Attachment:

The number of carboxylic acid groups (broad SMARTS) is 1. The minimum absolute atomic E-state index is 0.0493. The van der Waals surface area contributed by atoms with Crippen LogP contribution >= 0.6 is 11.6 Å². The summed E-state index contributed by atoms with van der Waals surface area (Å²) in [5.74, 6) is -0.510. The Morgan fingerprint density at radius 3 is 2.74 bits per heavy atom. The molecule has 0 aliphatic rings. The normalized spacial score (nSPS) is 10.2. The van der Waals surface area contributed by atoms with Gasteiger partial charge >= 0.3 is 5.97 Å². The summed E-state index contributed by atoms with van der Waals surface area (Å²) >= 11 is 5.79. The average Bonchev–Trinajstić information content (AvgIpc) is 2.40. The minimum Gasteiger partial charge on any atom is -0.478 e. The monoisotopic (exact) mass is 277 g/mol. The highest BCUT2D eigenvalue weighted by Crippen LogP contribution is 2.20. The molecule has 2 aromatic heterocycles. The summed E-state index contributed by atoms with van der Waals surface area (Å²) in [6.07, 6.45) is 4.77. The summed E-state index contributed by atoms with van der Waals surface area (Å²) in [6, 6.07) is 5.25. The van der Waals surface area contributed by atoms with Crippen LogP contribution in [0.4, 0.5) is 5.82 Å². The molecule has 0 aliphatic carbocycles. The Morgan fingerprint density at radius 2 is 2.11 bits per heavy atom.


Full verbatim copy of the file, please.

The number of carboxylic acid groups (broad SMARTS) is 1. The minimum absolute atomic E-state index is 0.0493. The van der Waals surface area contributed by atoms with Crippen LogP contribution >= 0.6 is 11.6 Å². The summed E-state index contributed by atoms with van der Waals surface area (Å²) in [5.74, 6) is -0.510. The Morgan fingerprint density at radius 3 is 2.74 bits per heavy atom. The molecule has 0 aliphatic rings. The normalized spacial score (nSPS) is 10.2. The van der Waals surface area contributed by atoms with Gasteiger partial charge >= 0.3 is 5.97 Å². The summed E-state index contributed by atoms with van der Waals surface area (Å²) >= 11 is 5.79. The average Bonchev–Trinajstić information content (AvgIpc) is 2.40. The minimum Gasteiger partial charge on any atom is -0.478 e. The monoisotopic (exact) mass is 277 g/mol. The highest BCUT2D eigenvalue weighted by Crippen LogP contribution is 2.20. The molecule has 2 aromatic heterocycles. The summed E-state index contributed by atoms with van der Waals surface area (Å²) in [6.07, 6.45) is 4.77. The summed E-state index contributed by atoms with van der Waals surface area (Å²) in [6, 6.07) is 5.25. The van der Waals surface area contributed by atoms with Crippen LogP contribution in [0.4, 0.5) is 5.82 Å². The molecule has 0 aliphatic carbocycles. The Morgan fingerprint density at radius 2 is 2.11 bits per heavy atom.